This structure of the present captive screw 10 is suited for manufacturing techniques that was not heretofore available for captive screws of this general type. Previous captive screws had more complex knob shapes in the interior of the knob and were made of a harder material. For example, as depicted in FIG. 8 which shows a prior art knob 100 prior to its assembly during manufacturing, annular surface 102 is used which holds a screw in place (not shown). This screw is pressed into place in the knob 100 and is held in place by a splined section below the screw head. This arrangement is shown in more detail in FIG. 1 of U.S. Pat. No. 5,382,124. That annular surface 102 is not required in the present captive screw since the screw 20 is held in place at the perimeter of the screw head 24. As shown in FIG. 9, the knob 30 of the present invention has a more simple internal design which makes the knob 30 amenable to a cold formed manufacturing technique which yields best results with a softer material. The annular surface 102 of the prior art knob 100 is no longer used since the screw 20 of the present invention is held in place by the protrusions 26 on the outer perimeter of the screw head 24 or flange 23 as can be seen in FIGS. 1-5, and/or the chamfer 29 as described above and seen in FIGS. 10 and 11, rather than the splined section on the screw shaft of the prior art. Thus, a softer material, preferably a softer aluminum may be used since in the prior screws (see, e.g., FIG. 1 of U.S. Pat. No. 5,382,124) use of a soft material for the annular flange 102 would lead to breakage during assembly of the screw 20 to the knob 30.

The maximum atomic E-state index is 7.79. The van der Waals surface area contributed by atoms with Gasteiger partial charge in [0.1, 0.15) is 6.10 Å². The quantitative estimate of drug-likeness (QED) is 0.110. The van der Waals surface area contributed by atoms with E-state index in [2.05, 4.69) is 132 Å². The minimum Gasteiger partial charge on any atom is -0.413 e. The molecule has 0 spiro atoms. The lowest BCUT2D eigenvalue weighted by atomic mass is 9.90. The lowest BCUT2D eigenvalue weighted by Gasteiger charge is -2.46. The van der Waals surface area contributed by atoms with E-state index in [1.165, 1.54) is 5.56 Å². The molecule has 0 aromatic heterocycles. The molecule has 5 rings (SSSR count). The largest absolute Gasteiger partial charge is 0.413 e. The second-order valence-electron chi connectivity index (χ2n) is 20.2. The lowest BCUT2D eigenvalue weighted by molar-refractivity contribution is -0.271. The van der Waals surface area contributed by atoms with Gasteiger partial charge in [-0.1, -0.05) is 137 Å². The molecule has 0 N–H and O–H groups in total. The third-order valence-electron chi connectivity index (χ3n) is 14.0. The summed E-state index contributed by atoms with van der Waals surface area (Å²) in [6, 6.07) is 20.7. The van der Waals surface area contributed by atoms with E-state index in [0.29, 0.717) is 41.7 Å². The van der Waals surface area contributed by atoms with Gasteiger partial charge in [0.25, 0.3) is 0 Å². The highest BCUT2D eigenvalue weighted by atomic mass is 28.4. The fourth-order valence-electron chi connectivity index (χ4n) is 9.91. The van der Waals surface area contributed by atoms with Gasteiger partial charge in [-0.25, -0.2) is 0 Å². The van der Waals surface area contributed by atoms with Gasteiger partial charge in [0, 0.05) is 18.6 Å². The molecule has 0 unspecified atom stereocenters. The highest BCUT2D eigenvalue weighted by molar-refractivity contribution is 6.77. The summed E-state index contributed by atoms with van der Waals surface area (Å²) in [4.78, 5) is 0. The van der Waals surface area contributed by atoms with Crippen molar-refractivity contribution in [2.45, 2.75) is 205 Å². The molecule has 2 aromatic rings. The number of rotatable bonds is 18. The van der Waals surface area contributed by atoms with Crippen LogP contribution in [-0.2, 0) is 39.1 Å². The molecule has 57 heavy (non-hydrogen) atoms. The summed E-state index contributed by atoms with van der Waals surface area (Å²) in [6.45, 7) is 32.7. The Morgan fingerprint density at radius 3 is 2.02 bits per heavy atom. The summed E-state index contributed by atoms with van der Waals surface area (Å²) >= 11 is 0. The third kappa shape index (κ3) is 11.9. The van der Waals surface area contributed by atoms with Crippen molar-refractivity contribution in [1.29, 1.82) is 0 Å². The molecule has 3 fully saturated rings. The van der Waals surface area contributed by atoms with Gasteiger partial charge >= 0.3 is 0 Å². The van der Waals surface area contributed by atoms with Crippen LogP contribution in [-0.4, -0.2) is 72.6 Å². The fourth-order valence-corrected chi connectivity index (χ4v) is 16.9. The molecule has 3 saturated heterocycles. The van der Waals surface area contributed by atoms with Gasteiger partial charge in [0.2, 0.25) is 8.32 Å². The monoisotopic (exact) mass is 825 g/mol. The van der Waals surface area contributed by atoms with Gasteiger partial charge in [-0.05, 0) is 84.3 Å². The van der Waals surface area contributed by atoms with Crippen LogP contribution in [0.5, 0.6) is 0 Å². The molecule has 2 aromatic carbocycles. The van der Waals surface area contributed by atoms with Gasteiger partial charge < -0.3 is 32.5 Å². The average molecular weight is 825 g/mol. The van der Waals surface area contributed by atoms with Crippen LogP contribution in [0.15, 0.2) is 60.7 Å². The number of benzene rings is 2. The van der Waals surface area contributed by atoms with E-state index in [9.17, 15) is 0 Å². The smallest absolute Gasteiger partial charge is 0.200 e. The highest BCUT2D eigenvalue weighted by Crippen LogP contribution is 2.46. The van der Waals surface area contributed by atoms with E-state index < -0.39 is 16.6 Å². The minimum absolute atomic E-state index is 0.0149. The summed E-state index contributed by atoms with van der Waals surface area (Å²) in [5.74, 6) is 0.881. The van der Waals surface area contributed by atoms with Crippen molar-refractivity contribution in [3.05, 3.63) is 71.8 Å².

Additionally, significant structural advantages of the present screw exist over prior captive screws having the annular flange within their knobs. In the present captive screw 10, the bottom annular surface of the screw 20 is in direct contact with the ferrule 50 when the screw is in the fully extended position, i.e. when the first panel 60 is screwed down to the second panel 62 as depicted in FIG. 3. The load of the screw 20 runs directly from screw 20 to ferrule 50 to panel 60 rather than from screw to knob to ferrule 50 to panel as in most prior art screws (see, e.g., FIG. 8 and U.S. Pat. No. 5,382,124). This eliminates breakage of the annular flange 102 during both assembly of the screw 20 to the knob 30 and during use of the captive screw 10 of the present invention. Additionally, the flange 23 provides a positive stop during the assembly of the screw 20 to the knob 30. This provides for extremely tight tolerances and reliability with respect to he structural integrity of the captive screw. Additionally, the added surface area where flange 23 bears against ferrule 50 provides increased structural integrity, particularly during the installation of the screw 10 to a panel 60.